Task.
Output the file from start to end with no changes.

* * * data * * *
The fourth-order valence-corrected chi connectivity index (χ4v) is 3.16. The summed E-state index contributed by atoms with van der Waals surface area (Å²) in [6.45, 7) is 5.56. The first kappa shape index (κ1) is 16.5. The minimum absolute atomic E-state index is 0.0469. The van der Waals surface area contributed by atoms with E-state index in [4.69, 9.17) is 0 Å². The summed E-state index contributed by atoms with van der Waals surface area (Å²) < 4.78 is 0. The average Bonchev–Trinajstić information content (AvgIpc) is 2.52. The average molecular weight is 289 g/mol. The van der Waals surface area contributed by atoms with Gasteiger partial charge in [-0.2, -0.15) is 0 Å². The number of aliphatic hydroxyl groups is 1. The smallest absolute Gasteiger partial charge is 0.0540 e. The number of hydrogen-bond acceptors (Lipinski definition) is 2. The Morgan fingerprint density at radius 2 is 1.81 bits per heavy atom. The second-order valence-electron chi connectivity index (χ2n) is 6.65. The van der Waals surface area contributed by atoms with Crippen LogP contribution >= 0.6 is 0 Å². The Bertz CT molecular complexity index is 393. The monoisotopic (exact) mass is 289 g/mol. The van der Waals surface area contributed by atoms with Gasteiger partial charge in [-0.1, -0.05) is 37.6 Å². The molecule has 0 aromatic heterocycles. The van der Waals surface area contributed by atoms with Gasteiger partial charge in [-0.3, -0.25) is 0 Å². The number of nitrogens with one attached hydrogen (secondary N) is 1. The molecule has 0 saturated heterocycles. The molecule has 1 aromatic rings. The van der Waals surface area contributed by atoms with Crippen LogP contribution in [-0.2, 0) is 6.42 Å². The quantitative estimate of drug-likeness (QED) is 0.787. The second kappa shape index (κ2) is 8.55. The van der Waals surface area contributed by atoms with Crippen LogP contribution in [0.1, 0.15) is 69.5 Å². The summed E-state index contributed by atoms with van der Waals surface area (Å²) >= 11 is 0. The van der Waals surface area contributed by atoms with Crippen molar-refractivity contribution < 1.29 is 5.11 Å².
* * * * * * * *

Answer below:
The fourth-order valence-corrected chi connectivity index (χ4v) is 3.16. The summed E-state index contributed by atoms with van der Waals surface area (Å²) in [6.45, 7) is 5.56. The first kappa shape index (κ1) is 16.5. The minimum absolute atomic E-state index is 0.0469. The van der Waals surface area contributed by atoms with E-state index in [4.69, 9.17) is 0 Å². The summed E-state index contributed by atoms with van der Waals surface area (Å²) < 4.78 is 0. The average Bonchev–Trinajstić information content (AvgIpc) is 2.52. The average molecular weight is 289 g/mol. The van der Waals surface area contributed by atoms with Gasteiger partial charge in [-0.2, -0.15) is 0 Å². The number of aliphatic hydroxyl groups is 1. The smallest absolute Gasteiger partial charge is 0.0540 e. The number of hydrogen-bond acceptors (Lipinski definition) is 2. The Morgan fingerprint density at radius 2 is 1.81 bits per heavy atom. The second-order valence-electron chi connectivity index (χ2n) is 6.65. The van der Waals surface area contributed by atoms with Crippen LogP contribution >= 0.6 is 0 Å². The Bertz CT molecular complexity index is 393. The monoisotopic (exact) mass is 289 g/mol. The van der Waals surface area contributed by atoms with Gasteiger partial charge in [-0.1, -0.05) is 37.6 Å². The molecule has 0 aromatic heterocycles. The van der Waals surface area contributed by atoms with Gasteiger partial charge in [-0.3, -0.25) is 0 Å². The number of nitrogens with one attached hydrogen (secondary N) is 1. The molecule has 0 saturated heterocycles. The molecule has 1 aromatic rings. The van der Waals surface area contributed by atoms with Crippen LogP contribution in [-0.2, 0) is 6.42 Å². The quantitative estimate of drug-likeness (QED) is 0.787. The second kappa shape index (κ2) is 8.55. The van der Waals surface area contributed by atoms with Crippen LogP contribution in [0.1, 0.15) is 69.5 Å². The summed E-state index contributed by atoms with van der Waals surface area (Å²) >= 11 is 0. The van der Waals surface area contributed by atoms with Crippen molar-refractivity contribution < 1.29 is 5.11 Å².